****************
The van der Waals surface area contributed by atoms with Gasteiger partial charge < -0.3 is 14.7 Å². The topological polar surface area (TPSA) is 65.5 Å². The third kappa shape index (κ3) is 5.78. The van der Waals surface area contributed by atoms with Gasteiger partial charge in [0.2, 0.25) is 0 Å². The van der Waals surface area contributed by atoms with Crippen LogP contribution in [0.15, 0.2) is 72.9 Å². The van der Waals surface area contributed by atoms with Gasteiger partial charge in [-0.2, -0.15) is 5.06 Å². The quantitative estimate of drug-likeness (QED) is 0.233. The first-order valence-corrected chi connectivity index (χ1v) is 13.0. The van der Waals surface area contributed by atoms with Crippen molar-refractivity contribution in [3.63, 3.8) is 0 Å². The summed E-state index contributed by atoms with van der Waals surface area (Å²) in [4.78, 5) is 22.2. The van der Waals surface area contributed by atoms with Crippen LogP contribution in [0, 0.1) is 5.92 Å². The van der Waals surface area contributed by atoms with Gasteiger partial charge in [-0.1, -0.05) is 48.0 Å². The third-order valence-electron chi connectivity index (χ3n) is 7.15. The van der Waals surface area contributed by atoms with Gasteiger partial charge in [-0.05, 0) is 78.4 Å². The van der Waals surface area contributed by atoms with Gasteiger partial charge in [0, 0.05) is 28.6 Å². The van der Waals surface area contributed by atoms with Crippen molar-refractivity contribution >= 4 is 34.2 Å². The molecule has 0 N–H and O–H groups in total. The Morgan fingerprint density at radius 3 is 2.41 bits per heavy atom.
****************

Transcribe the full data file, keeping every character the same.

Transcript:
The van der Waals surface area contributed by atoms with Gasteiger partial charge < -0.3 is 14.7 Å². The topological polar surface area (TPSA) is 65.5 Å². The third kappa shape index (κ3) is 5.78. The van der Waals surface area contributed by atoms with Gasteiger partial charge in [0.2, 0.25) is 0 Å². The van der Waals surface area contributed by atoms with Crippen LogP contribution in [0.15, 0.2) is 72.9 Å². The van der Waals surface area contributed by atoms with Gasteiger partial charge in [-0.2, -0.15) is 5.06 Å². The quantitative estimate of drug-likeness (QED) is 0.233. The first-order valence-corrected chi connectivity index (χ1v) is 13.0. The van der Waals surface area contributed by atoms with Crippen molar-refractivity contribution in [3.63, 3.8) is 0 Å². The summed E-state index contributed by atoms with van der Waals surface area (Å²) in [4.78, 5) is 22.2. The van der Waals surface area contributed by atoms with Crippen LogP contribution in [0, 0.1) is 5.92 Å². The van der Waals surface area contributed by atoms with Gasteiger partial charge in [-0.1, -0.05) is 48.0 Å². The third-order valence-electron chi connectivity index (χ3n) is 7.15. The van der Waals surface area contributed by atoms with Gasteiger partial charge in [-0.05, 0) is 78.4 Å². The van der Waals surface area contributed by atoms with Gasteiger partial charge in [0, 0.05) is 28.6 Å². The van der Waals surface area contributed by atoms with Crippen molar-refractivity contribution >= 4 is 34.2 Å². The molecule has 0 N–H and O–H groups in total. The Morgan fingerprint density at radius 3 is 2.41 bits per heavy atom.